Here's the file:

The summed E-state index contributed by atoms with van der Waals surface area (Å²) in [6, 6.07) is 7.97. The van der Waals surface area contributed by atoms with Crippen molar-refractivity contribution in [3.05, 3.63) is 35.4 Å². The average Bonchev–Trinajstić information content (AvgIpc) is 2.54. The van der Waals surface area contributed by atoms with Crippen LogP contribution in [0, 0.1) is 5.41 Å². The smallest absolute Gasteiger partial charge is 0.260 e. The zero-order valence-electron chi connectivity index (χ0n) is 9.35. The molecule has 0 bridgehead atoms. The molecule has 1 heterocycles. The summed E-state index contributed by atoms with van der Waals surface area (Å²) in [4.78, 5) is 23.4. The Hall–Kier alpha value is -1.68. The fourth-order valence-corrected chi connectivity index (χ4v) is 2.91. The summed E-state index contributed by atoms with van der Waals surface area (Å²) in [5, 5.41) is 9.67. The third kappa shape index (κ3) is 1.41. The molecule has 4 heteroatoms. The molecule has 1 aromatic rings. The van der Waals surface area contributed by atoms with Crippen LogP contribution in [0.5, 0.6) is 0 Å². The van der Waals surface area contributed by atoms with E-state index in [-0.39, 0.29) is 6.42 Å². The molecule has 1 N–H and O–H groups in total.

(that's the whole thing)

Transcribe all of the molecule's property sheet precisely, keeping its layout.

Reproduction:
The summed E-state index contributed by atoms with van der Waals surface area (Å²) in [6, 6.07) is 7.97. The van der Waals surface area contributed by atoms with Crippen molar-refractivity contribution in [3.05, 3.63) is 35.4 Å². The average Bonchev–Trinajstić information content (AvgIpc) is 2.54. The van der Waals surface area contributed by atoms with Crippen LogP contribution in [0, 0.1) is 5.41 Å². The smallest absolute Gasteiger partial charge is 0.260 e. The zero-order valence-electron chi connectivity index (χ0n) is 9.35. The molecule has 0 bridgehead atoms. The molecule has 1 heterocycles. The summed E-state index contributed by atoms with van der Waals surface area (Å²) in [4.78, 5) is 23.4. The Hall–Kier alpha value is -1.68. The fourth-order valence-corrected chi connectivity index (χ4v) is 2.91. The summed E-state index contributed by atoms with van der Waals surface area (Å²) in [5, 5.41) is 9.67. The third kappa shape index (κ3) is 1.41. The molecule has 4 heteroatoms. The molecule has 1 aromatic rings. The van der Waals surface area contributed by atoms with Crippen LogP contribution in [0.5, 0.6) is 0 Å². The van der Waals surface area contributed by atoms with E-state index in [-0.39, 0.29) is 6.42 Å². The molecule has 1 N–H and O–H groups in total.